Joshua: "... strive to extinguish all selfishness in yourself ..."

I think even that is not *exactly* true. Christ calls us to abandon self-seeking, not to obliterate our selves.

mattghg said...

The assumption that every man would be pleased, and nothing but pleased, if only he could conclude that Christianity is true, appears to me to be simply preposterous.

Preposterous and demonstrably false, given the following quotation from Thomas Nagel, which I like to wheel out at moments like this:

"I want atheism to be true and am made uneasy by the fact that some of the most intelligent and well-informed people I know are religious believers. It isn't just that I don't believe in God and, naturally, hope that I'm right in my belief. It's that I hope there is no God! I don't want there to be a God; I don't want the universe to be like that". (The Last Word (Oxford: OUP), 130)

Joshua said...

@Ilion: Yes, my point could be made even more strongly by saying that "Christ commands us to give up whatever we love the most, whether it is money, power, sensuality, or family" For people who weren't attached to money, Christ made equally extraordinary demands, which are violently opposed to the desires of man's fallen nature.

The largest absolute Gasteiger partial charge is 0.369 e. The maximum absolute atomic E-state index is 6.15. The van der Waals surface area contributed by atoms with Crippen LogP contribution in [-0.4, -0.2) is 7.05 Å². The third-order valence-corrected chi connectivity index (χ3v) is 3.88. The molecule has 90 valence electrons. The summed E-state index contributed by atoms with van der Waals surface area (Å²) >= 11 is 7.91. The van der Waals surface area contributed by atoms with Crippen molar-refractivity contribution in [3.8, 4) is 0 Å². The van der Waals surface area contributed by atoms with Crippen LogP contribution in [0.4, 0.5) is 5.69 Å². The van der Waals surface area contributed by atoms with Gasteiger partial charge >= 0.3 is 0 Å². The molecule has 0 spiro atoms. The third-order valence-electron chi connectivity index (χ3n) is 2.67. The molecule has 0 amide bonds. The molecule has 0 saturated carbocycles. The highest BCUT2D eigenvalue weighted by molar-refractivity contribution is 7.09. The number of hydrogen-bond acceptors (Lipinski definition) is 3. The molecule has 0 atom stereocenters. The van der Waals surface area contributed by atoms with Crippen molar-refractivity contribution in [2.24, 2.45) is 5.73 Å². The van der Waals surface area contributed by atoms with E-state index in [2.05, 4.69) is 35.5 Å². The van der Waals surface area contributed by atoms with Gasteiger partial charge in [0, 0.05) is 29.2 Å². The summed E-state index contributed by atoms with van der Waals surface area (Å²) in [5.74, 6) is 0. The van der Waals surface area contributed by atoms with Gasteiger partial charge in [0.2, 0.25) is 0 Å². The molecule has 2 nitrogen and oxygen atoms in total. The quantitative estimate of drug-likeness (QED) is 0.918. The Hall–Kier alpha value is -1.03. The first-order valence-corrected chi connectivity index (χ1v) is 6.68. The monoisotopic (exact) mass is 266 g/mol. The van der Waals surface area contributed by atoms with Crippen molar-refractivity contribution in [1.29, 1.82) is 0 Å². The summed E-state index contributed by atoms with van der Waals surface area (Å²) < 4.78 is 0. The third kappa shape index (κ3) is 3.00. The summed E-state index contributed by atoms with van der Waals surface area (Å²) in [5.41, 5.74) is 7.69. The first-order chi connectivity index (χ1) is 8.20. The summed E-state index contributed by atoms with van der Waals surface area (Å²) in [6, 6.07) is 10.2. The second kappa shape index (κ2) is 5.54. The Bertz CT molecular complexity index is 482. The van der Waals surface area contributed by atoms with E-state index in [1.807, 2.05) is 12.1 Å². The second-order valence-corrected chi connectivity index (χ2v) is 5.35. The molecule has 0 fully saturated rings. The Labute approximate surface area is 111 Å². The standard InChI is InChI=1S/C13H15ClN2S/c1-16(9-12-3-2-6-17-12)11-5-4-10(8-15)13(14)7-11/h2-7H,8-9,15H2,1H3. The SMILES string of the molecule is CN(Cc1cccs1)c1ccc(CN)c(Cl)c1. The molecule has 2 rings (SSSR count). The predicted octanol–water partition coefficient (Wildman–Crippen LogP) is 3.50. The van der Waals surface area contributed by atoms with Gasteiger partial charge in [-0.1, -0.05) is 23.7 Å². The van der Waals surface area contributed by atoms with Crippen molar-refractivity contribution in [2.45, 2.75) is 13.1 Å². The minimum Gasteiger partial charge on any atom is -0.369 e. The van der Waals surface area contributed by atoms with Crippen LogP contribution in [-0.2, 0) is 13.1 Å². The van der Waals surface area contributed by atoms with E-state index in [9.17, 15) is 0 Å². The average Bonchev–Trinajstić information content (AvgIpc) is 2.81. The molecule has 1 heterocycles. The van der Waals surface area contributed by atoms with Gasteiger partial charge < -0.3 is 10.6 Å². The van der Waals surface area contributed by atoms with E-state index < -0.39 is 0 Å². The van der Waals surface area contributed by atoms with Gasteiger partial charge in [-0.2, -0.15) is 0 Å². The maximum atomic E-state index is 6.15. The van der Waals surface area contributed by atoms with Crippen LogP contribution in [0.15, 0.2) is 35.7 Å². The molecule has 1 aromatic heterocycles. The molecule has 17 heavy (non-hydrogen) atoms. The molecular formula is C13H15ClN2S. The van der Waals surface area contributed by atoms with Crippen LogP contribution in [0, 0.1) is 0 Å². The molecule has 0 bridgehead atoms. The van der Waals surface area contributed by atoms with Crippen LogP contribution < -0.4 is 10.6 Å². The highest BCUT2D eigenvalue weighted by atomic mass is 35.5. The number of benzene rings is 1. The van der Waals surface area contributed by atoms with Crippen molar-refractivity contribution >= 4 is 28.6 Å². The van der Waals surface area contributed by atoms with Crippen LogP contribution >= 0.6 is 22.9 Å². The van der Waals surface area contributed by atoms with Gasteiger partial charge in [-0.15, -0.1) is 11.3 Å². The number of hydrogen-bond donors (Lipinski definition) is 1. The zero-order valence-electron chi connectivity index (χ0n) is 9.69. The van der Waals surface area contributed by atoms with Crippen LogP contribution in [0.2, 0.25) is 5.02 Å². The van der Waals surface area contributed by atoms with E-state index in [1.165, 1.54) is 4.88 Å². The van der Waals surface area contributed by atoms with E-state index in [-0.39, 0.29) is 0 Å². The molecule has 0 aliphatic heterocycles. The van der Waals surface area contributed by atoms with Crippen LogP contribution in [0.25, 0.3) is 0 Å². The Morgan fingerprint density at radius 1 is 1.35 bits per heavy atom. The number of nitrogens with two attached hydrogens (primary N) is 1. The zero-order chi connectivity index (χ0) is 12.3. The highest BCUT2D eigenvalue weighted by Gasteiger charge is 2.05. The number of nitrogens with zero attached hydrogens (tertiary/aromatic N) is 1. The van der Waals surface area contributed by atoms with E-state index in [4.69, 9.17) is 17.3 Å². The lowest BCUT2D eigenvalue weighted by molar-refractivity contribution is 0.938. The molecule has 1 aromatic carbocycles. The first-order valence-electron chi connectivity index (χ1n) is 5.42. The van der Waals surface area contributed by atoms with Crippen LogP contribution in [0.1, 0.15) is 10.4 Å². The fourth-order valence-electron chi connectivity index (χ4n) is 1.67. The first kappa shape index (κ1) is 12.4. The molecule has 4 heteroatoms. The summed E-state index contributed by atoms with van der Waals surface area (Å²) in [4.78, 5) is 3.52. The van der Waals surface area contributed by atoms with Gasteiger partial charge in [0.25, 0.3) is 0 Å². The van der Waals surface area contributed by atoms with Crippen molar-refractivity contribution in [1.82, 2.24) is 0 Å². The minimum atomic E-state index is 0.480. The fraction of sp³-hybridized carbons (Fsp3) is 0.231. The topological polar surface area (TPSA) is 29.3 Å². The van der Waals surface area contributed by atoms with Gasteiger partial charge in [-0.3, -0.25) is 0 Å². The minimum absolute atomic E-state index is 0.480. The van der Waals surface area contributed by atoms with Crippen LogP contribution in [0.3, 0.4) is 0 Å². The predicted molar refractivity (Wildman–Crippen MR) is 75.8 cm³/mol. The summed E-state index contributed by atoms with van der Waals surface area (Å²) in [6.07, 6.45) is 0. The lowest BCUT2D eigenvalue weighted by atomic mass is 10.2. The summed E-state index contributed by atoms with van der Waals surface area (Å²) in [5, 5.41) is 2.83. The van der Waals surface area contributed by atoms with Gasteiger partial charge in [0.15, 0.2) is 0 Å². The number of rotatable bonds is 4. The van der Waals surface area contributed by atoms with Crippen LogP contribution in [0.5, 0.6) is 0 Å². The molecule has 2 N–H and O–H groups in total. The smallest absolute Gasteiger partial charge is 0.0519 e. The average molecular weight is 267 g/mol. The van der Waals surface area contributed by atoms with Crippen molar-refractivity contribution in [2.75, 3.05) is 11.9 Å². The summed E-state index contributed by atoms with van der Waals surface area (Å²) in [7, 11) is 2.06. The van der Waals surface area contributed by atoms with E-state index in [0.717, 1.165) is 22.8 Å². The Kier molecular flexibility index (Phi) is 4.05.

While this is strong enough to make the point, I am not convinced that this is the only reason Christ encouraged us to give our money to the poor. For the early Church, spreading wealth to the poor was an expression of love for God, and not a way of "dying to the world".

Ilíon said...

Joshua: "... I am not convinced that this is the only reason Christ encouraged us to give our money to the poor ..."

He did no such thing. He told one individual, for very specific reasons, to do that.

Joshua said...

@Ilion: Well, one way that people make Christianity more palatable to themselves is by distorting its truths and selectively looking at scripture. I'm not sure why they bother, since it's much easier to just reject Christ outright.

Edward T. Babinski said...

Vic, I agree each person has desires, wishes. I tried to outline them for both Christians and atheists here: http://edward-t-babinski.blogspot.com/2014/04/what-do-christians-want-what-do.html

Victor Reppert said...

The problem I am posing here is whether one side or the other can be accused of more influenced by non-truth-conducive considerations than the other. Is there anything to be gained on either side by saying "you only believe that because you want to." It is my contention, going back to C. S. Lewis, is that these wish considerations pretty much cancel each other out. and nothing is to be gained by motivational speculations. We are not in a position to judge our opponents' thinking as "motivated" while our own position is free from motives.

Jakub Moravčík said...

@Joshua:
What would you reply if somebody told you that simple being conscious of yourselves is selfish? Do you think the habitants of heaven are aware of themselves as individuals?